Congresswoman Marsha Blackburn defeated her Democratic opponent Phil Bredesen Tuesday evening in Tennessee’s Senate race, virtually ensuring her party will retain their majority in the upper chamber.
The television networks declared Blackburn the winner at 9:15 p.m. She will be the first woman in U.S. to represent her state in the Senate.
Blackburn’s victory came after Republicans saw a gain in Indiana, with Congressman Mike Braun defeating Democratic incumbent Mike Donnelly. While Blackburn’s victory does not represent a flip for the Republicans — she will replace outgoing Senator Bob Corker — keeping a reliably red state in their hands is nevertheless a feather in the GOP’s cap, and a crucial step to keeping their majority.
“Marsha Blackburn demonstrated the type of conservative leadership Tennessee voters want in Washington,” National Republican Senatorial Committee Chairman Cory Gardner said in a statement Tuesday evening. “We want to congratulate Senator-elect Blackburn on a hard-fought victory and look forward to her working in the U.S. Senate to confirm conservative judges, push pro-growth reforms and advocate for policies that improve the lives of all Tennesseans.”
The race between Blackburn, a longtime conservative firebrand, and Bredesen, the well-liked former governor who had been out of office nearly a decade, became one of the most high profile, contentious and expensive races in the country. Outside groups on both sides of the aisle spent millions boosting their respective candidates. The Senate Leadership Fund, the super PAC aligned with Senate Majority Leader Mitch McConnell, spent over $12 million in the state since Labor Day. On the Democratic side, two Super PACs affiliated with Senate Minority Leader Chuck Schumer, Senate Majority Pac and Majority Forward, collectively spent a minimum of $15 million.
While President Donald Trump emphasized several times that the midterm elections were a referendum on his presidency, this particular race was less about him and more about the candidates each party fielded. Indeed, Blackburn hitched herself to the President, who visited the state to campaign on her behalf three times since May, including Chattanooga in his final swing on Sunday night. Tennessee voted for Trump by 26 points in 2016, and he remains popular there; a CNN poll released Nov. 1 found his approval rating at 53 percent there, almost 15 points higher than the national average. But those advantages didn’t extend to Blackburn, who had a 48 percent approval rating, according to that poll – 5 points lower than Bredesen.
John Geer, Dean of the College of Arts and Science at Vanderbilt University and political science professor, said in the lead-up to election night that moderate Republicans who were drawn to figures like outgoing Gov. Bill Haslam and Sen. Bob Corker, were always uneasy with Blackburn’s conservative firebrand of politics. Bredesen’s moderate stances, he predicted, would give these voters an easy excuse not to vote for her.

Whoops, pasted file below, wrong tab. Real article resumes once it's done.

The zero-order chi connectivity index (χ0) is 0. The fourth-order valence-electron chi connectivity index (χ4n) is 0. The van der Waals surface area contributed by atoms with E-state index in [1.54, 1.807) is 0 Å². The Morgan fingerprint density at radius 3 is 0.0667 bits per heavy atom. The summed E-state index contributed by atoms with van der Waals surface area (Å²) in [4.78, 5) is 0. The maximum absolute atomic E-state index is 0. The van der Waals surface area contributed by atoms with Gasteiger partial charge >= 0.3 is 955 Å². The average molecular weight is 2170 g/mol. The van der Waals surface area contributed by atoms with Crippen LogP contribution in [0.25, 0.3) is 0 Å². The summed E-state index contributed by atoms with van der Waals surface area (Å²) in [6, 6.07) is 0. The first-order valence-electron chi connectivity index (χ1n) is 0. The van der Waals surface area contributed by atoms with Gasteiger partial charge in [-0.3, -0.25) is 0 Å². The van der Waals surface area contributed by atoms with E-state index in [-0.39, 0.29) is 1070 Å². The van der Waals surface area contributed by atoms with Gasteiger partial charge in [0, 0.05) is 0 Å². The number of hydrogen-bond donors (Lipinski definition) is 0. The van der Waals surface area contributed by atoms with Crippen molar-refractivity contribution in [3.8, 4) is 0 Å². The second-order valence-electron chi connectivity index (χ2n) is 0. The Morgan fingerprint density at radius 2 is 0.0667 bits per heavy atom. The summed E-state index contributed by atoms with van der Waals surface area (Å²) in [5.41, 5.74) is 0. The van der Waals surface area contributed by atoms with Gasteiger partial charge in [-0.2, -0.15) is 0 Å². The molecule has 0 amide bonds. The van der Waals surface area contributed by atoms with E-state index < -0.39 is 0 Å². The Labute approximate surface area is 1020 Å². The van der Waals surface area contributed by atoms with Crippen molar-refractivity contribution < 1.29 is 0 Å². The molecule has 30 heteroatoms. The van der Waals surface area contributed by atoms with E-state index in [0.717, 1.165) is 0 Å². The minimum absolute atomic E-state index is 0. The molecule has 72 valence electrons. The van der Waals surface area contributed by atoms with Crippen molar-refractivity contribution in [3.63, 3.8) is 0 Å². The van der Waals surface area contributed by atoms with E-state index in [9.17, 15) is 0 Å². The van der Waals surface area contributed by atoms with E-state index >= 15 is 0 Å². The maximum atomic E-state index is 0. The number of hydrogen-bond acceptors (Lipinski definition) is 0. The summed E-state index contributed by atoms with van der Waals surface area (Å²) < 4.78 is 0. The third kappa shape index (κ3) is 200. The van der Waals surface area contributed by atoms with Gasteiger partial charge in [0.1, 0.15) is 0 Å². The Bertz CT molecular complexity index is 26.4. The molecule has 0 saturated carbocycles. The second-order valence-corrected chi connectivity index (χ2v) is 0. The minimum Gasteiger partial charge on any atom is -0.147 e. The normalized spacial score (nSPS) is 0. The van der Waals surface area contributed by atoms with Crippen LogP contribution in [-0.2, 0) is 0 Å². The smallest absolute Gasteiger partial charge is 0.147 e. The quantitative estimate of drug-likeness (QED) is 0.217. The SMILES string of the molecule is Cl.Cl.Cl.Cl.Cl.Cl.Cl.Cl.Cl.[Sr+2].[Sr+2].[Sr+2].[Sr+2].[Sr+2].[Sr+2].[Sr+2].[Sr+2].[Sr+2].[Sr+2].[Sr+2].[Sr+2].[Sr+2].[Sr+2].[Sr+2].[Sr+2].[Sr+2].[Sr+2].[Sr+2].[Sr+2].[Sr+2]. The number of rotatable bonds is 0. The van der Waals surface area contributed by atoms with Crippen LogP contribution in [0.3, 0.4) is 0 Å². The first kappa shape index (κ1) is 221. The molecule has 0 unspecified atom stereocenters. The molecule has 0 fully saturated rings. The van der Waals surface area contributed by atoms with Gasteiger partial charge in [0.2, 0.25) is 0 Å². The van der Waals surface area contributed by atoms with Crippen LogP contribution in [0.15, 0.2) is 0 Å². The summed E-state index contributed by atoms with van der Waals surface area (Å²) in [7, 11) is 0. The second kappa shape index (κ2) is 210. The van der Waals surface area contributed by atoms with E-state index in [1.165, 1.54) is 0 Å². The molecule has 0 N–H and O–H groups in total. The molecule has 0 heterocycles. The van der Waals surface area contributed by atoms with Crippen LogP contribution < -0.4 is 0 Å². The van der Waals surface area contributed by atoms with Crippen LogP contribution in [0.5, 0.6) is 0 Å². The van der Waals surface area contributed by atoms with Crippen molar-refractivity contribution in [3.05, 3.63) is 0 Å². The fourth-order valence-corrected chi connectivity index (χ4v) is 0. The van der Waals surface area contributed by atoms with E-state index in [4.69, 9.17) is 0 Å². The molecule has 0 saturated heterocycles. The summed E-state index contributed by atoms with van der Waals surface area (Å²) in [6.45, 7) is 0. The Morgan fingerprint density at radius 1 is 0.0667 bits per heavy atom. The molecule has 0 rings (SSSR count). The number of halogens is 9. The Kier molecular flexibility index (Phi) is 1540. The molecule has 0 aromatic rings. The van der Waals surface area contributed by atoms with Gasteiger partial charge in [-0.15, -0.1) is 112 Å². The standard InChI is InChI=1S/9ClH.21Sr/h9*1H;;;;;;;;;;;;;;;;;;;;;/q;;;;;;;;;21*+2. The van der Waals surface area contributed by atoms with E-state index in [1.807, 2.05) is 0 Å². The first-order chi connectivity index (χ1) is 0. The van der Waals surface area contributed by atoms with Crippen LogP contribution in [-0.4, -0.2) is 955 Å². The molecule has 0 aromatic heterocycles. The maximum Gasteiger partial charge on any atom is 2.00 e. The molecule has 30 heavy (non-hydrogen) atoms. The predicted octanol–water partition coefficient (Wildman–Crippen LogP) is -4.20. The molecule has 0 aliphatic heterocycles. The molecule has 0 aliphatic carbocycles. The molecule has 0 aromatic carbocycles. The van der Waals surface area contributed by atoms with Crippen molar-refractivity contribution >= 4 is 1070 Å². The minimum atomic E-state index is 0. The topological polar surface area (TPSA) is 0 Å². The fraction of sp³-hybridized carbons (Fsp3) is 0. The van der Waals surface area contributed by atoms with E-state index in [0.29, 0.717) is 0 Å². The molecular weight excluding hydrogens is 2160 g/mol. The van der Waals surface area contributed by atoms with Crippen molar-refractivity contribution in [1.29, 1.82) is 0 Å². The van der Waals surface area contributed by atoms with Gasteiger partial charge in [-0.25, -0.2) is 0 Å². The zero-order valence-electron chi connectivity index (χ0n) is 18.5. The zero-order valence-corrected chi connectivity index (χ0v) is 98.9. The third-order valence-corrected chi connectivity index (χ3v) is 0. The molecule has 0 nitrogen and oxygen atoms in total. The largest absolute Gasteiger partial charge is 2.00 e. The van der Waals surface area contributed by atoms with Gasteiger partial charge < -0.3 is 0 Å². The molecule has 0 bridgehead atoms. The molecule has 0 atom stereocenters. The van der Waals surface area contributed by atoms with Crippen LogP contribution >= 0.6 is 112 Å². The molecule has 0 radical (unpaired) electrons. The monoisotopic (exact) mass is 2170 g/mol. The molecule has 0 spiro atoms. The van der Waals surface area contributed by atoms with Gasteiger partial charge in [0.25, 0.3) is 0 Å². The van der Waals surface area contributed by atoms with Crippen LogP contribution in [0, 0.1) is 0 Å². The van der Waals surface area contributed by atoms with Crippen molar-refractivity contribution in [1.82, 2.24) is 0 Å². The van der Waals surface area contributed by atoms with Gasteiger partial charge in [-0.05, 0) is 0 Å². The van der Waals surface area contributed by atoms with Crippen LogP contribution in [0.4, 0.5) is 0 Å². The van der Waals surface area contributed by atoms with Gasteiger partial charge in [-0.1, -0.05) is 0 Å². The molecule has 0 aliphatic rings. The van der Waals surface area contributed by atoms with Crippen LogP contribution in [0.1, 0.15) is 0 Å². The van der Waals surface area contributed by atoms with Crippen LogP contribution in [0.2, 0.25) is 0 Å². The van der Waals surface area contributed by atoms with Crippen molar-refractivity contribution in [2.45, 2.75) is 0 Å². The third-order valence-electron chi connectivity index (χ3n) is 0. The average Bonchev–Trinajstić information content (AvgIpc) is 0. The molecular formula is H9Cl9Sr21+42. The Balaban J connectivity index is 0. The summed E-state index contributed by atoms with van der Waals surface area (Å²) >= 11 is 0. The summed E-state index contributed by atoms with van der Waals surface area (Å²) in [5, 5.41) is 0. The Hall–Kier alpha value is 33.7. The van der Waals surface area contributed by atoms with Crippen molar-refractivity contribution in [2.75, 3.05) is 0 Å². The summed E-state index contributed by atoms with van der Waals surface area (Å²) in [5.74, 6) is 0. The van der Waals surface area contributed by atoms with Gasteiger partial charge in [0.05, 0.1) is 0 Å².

“He’s been a moderate conservative Democrat his single life,” said Geer of Bredesen. “He’s gonna eat into some Republican support more than you might expect because of those credentials.”
Bredesen had seized on his opponent’s weaknesses with his party by running a politically savvy race, ensuring that he distanced himself from the more polarizing figures and stances of his party. Former President Barack Obama never came to Tennessee to campaign for him. Despite the hefty investments of Democratic Super PACs aligned with Schumer, Bredesen said he wouldn’t support for the New York Senator for minority leader. He was the only Democrat running for Senate to announce his support for Supreme Court Justice Brett Kavanaugh during his contentious confirmation process. And he refused to tie himself in Democratic leadership in Washington, claiming that he wouldn’t support Senator Chuck Schumer for minority leader.
“My world view comes from me, not from the canons of the Democratic party,” he told reporters Sunday after addressing an interfaith luncheon in Chattanooga. “It also overlaps a little with some Republicans, I guess. So I choose [the Democrats] as my party to be a party to help, support and run as, but I want to run on my own ideas, not just attach myself on to what national Democrats think because I don’t always agree with them.”
While his ability to legislate across — not only with Republicans in the Senate, but with President Trump, who remains popular in the state — was the crux of his pitch to voters, it wasn’t enough. Even an endorsement from Taylor Swift couldn’t push him over the top. Polls in Tennessee closed at 8 p.m.; within 90 minutes, the race had been projected.
“If you like whats going in Washington, and you like this sort of lines in the sand, take no prisoners, I’m not the guy. There’s somebody else here that you should vote for and she’s very good at that stuff,” Bredesen said Sunday, when asked about his final message to voters on the fence. “If you’re ready to try and move some things, to solve some problems, then I would be very pleased to represent the people of Tennessee one more time.”
On Tuesday, he got his answer.
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Write to Alana Abramson at Alana.Abramson@time.com